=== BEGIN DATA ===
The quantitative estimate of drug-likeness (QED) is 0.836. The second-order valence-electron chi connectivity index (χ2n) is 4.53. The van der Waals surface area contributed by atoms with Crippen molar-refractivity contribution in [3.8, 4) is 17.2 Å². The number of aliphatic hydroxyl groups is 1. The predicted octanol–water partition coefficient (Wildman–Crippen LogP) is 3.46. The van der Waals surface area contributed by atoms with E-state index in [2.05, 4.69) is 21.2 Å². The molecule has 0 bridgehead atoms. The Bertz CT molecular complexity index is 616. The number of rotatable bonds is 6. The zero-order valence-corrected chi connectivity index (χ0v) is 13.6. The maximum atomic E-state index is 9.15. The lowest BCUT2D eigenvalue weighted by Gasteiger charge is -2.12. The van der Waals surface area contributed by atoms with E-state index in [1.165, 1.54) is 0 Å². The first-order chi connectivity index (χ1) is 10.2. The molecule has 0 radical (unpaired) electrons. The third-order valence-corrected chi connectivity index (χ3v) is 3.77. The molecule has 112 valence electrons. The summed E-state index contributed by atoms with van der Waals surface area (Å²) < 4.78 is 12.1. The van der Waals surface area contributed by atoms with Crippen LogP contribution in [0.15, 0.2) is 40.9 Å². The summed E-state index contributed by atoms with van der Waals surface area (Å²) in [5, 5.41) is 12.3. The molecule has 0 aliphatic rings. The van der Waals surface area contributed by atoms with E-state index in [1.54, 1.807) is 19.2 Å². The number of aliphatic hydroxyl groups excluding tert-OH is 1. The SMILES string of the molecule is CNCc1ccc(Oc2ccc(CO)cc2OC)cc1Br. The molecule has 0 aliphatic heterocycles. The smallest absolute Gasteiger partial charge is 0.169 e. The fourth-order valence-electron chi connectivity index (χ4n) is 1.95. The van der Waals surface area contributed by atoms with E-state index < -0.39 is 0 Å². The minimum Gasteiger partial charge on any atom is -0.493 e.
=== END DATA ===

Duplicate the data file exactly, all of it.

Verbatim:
The quantitative estimate of drug-likeness (QED) is 0.836. The second-order valence-electron chi connectivity index (χ2n) is 4.53. The van der Waals surface area contributed by atoms with Crippen molar-refractivity contribution in [3.8, 4) is 17.2 Å². The number of aliphatic hydroxyl groups is 1. The predicted octanol–water partition coefficient (Wildman–Crippen LogP) is 3.46. The van der Waals surface area contributed by atoms with E-state index in [2.05, 4.69) is 21.2 Å². The molecule has 0 bridgehead atoms. The Bertz CT molecular complexity index is 616. The number of rotatable bonds is 6. The zero-order valence-corrected chi connectivity index (χ0v) is 13.6. The maximum atomic E-state index is 9.15. The lowest BCUT2D eigenvalue weighted by Gasteiger charge is -2.12. The van der Waals surface area contributed by atoms with E-state index in [1.165, 1.54) is 0 Å². The first-order chi connectivity index (χ1) is 10.2. The molecule has 0 radical (unpaired) electrons. The third-order valence-corrected chi connectivity index (χ3v) is 3.77. The molecule has 112 valence electrons. The summed E-state index contributed by atoms with van der Waals surface area (Å²) < 4.78 is 12.1. The van der Waals surface area contributed by atoms with Crippen LogP contribution in [0.15, 0.2) is 40.9 Å². The summed E-state index contributed by atoms with van der Waals surface area (Å²) in [5, 5.41) is 12.3. The molecule has 0 aliphatic rings. The van der Waals surface area contributed by atoms with E-state index in [1.54, 1.807) is 19.2 Å². The number of aliphatic hydroxyl groups excluding tert-OH is 1. The SMILES string of the molecule is CNCc1ccc(Oc2ccc(CO)cc2OC)cc1Br. The molecule has 0 aliphatic heterocycles. The smallest absolute Gasteiger partial charge is 0.169 e. The fourth-order valence-electron chi connectivity index (χ4n) is 1.95. The van der Waals surface area contributed by atoms with E-state index < -0.39 is 0 Å². The minimum Gasteiger partial charge on any atom is -0.493 e.